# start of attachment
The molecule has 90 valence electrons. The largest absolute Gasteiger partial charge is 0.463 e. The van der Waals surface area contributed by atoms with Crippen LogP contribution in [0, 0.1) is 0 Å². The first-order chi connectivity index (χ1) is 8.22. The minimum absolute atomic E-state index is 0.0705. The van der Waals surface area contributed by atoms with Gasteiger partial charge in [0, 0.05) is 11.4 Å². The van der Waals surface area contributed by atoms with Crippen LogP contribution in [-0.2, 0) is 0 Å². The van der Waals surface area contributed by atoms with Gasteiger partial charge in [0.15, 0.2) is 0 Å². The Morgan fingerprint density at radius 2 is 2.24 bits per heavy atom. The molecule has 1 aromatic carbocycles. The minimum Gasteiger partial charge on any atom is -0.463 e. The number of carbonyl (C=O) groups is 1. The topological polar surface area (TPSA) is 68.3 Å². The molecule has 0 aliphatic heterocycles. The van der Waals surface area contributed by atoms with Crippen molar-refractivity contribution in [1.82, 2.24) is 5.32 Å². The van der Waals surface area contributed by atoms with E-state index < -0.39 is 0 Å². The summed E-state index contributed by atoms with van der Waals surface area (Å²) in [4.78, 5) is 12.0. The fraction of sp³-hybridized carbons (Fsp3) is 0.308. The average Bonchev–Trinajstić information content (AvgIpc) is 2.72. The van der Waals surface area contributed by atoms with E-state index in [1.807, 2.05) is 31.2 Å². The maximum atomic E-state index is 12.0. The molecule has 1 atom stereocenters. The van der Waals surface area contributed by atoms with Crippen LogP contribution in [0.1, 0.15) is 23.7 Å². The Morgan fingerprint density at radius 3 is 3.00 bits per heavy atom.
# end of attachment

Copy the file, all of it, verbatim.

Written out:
The molecule has 90 valence electrons. The largest absolute Gasteiger partial charge is 0.463 e. The van der Waals surface area contributed by atoms with Crippen LogP contribution in [0, 0.1) is 0 Å². The first-order chi connectivity index (χ1) is 8.22. The minimum absolute atomic E-state index is 0.0705. The van der Waals surface area contributed by atoms with Gasteiger partial charge in [0, 0.05) is 11.4 Å². The van der Waals surface area contributed by atoms with Crippen LogP contribution in [-0.2, 0) is 0 Å². The van der Waals surface area contributed by atoms with Gasteiger partial charge in [0.15, 0.2) is 0 Å². The Morgan fingerprint density at radius 2 is 2.24 bits per heavy atom. The molecule has 1 aromatic carbocycles. The minimum Gasteiger partial charge on any atom is -0.463 e. The number of carbonyl (C=O) groups is 1. The topological polar surface area (TPSA) is 68.3 Å². The molecule has 0 aliphatic heterocycles. The van der Waals surface area contributed by atoms with Crippen molar-refractivity contribution in [1.82, 2.24) is 5.32 Å². The van der Waals surface area contributed by atoms with E-state index < -0.39 is 0 Å². The summed E-state index contributed by atoms with van der Waals surface area (Å²) in [4.78, 5) is 12.0. The fraction of sp³-hybridized carbons (Fsp3) is 0.308. The average Bonchev–Trinajstić information content (AvgIpc) is 2.72. The van der Waals surface area contributed by atoms with E-state index in [1.807, 2.05) is 31.2 Å². The maximum atomic E-state index is 12.0. The molecule has 1 atom stereocenters. The van der Waals surface area contributed by atoms with Crippen LogP contribution in [0.1, 0.15) is 23.7 Å². The Morgan fingerprint density at radius 3 is 3.00 bits per heavy atom.